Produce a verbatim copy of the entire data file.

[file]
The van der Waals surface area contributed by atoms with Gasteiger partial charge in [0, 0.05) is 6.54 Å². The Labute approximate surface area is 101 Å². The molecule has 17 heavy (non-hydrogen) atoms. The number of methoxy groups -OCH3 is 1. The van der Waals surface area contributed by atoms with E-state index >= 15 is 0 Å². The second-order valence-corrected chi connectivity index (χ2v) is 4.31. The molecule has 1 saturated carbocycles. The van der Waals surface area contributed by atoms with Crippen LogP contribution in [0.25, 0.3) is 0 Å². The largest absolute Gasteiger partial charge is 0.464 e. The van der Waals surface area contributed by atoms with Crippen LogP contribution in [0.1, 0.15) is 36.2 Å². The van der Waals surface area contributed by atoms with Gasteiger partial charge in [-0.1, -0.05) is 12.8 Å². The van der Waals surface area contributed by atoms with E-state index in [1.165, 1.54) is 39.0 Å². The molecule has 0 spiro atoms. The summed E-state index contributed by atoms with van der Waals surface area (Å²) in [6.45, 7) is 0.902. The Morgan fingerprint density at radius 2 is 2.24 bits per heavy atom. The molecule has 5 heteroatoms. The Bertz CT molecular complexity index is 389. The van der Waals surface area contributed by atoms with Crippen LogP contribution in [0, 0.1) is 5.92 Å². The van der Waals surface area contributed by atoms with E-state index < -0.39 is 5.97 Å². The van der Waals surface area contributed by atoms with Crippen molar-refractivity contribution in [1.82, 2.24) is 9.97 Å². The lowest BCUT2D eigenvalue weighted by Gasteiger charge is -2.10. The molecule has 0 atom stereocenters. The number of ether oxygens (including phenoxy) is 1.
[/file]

The van der Waals surface area contributed by atoms with Gasteiger partial charge in [0, 0.05) is 6.54 Å². The Labute approximate surface area is 101 Å². The molecule has 17 heavy (non-hydrogen) atoms. The number of methoxy groups -OCH3 is 1. The van der Waals surface area contributed by atoms with E-state index >= 15 is 0 Å². The second-order valence-corrected chi connectivity index (χ2v) is 4.31. The molecule has 1 saturated carbocycles. The van der Waals surface area contributed by atoms with Crippen LogP contribution in [0.25, 0.3) is 0 Å². The largest absolute Gasteiger partial charge is 0.464 e. The van der Waals surface area contributed by atoms with Crippen LogP contribution in [0.1, 0.15) is 36.2 Å². The van der Waals surface area contributed by atoms with Gasteiger partial charge in [-0.1, -0.05) is 12.8 Å². The van der Waals surface area contributed by atoms with E-state index in [1.165, 1.54) is 39.0 Å². The molecule has 0 spiro atoms. The summed E-state index contributed by atoms with van der Waals surface area (Å²) in [6.45, 7) is 0.902. The Morgan fingerprint density at radius 2 is 2.24 bits per heavy atom. The molecule has 5 heteroatoms. The Bertz CT molecular complexity index is 389. The van der Waals surface area contributed by atoms with Crippen LogP contribution in [0, 0.1) is 5.92 Å². The van der Waals surface area contributed by atoms with E-state index < -0.39 is 5.97 Å². The van der Waals surface area contributed by atoms with Crippen molar-refractivity contribution in [1.82, 2.24) is 9.97 Å². The lowest BCUT2D eigenvalue weighted by Gasteiger charge is -2.10. The molecule has 0 atom stereocenters. The number of ether oxygens (including phenoxy) is 1.